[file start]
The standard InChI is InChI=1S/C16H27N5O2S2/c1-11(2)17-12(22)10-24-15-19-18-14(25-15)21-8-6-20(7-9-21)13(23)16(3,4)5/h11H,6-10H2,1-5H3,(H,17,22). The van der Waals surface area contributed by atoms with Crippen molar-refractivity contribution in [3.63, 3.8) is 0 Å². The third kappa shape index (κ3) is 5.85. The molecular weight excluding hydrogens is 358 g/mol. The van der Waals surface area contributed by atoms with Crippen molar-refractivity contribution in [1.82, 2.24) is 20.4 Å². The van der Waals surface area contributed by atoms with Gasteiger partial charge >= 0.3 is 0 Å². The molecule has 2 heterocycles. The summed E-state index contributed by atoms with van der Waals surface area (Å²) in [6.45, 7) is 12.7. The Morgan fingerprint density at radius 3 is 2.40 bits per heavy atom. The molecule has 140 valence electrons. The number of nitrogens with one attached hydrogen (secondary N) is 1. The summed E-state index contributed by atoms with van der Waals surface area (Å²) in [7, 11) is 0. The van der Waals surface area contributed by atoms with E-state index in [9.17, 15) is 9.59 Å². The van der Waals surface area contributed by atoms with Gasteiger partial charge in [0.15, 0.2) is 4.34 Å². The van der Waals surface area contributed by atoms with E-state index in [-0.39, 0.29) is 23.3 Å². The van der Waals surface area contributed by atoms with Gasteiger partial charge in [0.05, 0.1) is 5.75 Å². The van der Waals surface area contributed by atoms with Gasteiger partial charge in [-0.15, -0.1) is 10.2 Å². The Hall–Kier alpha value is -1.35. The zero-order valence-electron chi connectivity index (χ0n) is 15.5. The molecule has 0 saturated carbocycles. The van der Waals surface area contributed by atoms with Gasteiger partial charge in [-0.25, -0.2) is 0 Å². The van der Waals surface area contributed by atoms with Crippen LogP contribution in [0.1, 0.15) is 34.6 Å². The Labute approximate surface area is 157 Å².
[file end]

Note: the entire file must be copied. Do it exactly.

The standard InChI is InChI=1S/C16H27N5O2S2/c1-11(2)17-12(22)10-24-15-19-18-14(25-15)21-8-6-20(7-9-21)13(23)16(3,4)5/h11H,6-10H2,1-5H3,(H,17,22). The van der Waals surface area contributed by atoms with Crippen molar-refractivity contribution in [3.63, 3.8) is 0 Å². The third kappa shape index (κ3) is 5.85. The molecular weight excluding hydrogens is 358 g/mol. The van der Waals surface area contributed by atoms with Crippen molar-refractivity contribution in [1.82, 2.24) is 20.4 Å². The van der Waals surface area contributed by atoms with Gasteiger partial charge >= 0.3 is 0 Å². The molecule has 2 heterocycles. The summed E-state index contributed by atoms with van der Waals surface area (Å²) in [6.45, 7) is 12.7. The Morgan fingerprint density at radius 3 is 2.40 bits per heavy atom. The molecule has 140 valence electrons. The number of nitrogens with one attached hydrogen (secondary N) is 1. The summed E-state index contributed by atoms with van der Waals surface area (Å²) in [7, 11) is 0. The van der Waals surface area contributed by atoms with E-state index in [9.17, 15) is 9.59 Å². The van der Waals surface area contributed by atoms with Gasteiger partial charge in [0.15, 0.2) is 4.34 Å². The van der Waals surface area contributed by atoms with E-state index in [-0.39, 0.29) is 23.3 Å². The van der Waals surface area contributed by atoms with Gasteiger partial charge in [0.05, 0.1) is 5.75 Å². The van der Waals surface area contributed by atoms with Gasteiger partial charge in [-0.15, -0.1) is 10.2 Å². The Hall–Kier alpha value is -1.35. The zero-order valence-electron chi connectivity index (χ0n) is 15.5. The molecule has 0 saturated carbocycles. The van der Waals surface area contributed by atoms with Gasteiger partial charge in [-0.25, -0.2) is 0 Å². The van der Waals surface area contributed by atoms with Crippen LogP contribution in [0.1, 0.15) is 34.6 Å². The Labute approximate surface area is 157 Å².